Plants live as sessile organisms with large-scale gene duplication events and subsequent paralogue divergence during evolution. Notably, plant paralogues are expressed tissue-specifically and fine-tuned by phytohormones during various developmental processes. The coat protein complex II (COPII) is a highly conserved vesiculation machinery mediating protein transport from the endoplasmic reticulum to the Golgi apparatus in eukaryotes1. Intriguingly, Arabidopsis COPII paralogues greatly outnumber those in yeast and mammals2–6. However, the functional diversity and underlying mechanism of distinct COPII paralogues in regulating protein endoplasmic reticulum export and coping with various adverse environmental stresses are poorly understood. Here we characterize a novel population of COPII vesicles produced in response to abscisic acid, a key phytohormone regulating abiotic stress responses in plants. These hormone-induced giant COPII vesicles are regulated by an Arabidopsis-specific COPII paralogue and carry stress-related channels/transporters for alleviating stresses. This study thus provides a new mechanism underlying abscisic acid-induced stress responses via the giant COPII vesicles and answers a long-standing question on the evolutionary significance of gene duplications in Arabidopsis.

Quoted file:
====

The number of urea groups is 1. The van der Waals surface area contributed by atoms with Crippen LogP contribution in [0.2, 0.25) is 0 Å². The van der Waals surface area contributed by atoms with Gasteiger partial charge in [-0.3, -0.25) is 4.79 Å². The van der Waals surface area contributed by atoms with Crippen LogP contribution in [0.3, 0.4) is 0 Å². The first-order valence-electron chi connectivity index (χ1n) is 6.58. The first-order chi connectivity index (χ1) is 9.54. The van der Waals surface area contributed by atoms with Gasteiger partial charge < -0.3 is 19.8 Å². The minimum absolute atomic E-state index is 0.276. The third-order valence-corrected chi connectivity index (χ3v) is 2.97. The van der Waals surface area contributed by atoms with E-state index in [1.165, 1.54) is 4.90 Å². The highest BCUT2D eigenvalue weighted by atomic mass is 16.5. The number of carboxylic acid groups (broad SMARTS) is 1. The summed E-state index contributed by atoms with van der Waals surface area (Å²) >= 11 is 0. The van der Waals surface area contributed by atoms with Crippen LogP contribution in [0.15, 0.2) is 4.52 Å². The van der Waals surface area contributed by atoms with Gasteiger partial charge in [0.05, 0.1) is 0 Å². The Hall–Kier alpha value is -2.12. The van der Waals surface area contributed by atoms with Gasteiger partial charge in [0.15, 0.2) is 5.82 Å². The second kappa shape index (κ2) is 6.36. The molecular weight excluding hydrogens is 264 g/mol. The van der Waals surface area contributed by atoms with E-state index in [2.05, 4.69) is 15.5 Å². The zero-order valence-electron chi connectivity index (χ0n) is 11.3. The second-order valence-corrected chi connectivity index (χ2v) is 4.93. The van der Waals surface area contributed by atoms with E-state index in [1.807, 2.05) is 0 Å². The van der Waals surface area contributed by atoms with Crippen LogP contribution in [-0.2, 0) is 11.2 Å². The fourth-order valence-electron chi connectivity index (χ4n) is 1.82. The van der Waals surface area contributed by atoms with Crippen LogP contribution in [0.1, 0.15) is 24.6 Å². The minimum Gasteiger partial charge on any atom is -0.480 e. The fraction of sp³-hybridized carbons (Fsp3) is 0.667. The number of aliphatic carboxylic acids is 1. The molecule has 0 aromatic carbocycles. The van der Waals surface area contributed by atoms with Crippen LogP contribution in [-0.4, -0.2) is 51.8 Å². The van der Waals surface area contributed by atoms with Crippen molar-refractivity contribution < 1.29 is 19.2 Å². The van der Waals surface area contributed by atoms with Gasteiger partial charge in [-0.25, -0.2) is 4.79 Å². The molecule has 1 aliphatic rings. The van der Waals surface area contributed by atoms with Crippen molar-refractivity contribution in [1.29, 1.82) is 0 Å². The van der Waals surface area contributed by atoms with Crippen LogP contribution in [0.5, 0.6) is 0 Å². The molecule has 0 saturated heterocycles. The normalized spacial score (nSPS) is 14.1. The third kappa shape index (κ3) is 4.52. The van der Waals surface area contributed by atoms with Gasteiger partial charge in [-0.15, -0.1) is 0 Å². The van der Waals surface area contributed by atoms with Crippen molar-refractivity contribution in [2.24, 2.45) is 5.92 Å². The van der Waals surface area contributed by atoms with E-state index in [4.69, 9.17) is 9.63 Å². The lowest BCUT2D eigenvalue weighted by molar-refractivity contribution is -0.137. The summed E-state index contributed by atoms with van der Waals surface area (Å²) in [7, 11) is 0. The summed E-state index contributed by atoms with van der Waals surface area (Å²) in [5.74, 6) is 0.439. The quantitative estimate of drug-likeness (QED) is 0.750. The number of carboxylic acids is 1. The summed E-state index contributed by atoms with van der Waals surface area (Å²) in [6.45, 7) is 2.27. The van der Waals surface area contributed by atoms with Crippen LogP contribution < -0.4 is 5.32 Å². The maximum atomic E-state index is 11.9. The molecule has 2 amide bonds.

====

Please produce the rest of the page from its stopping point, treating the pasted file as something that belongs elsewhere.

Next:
ASJC Scopus subject areas
- Plant Science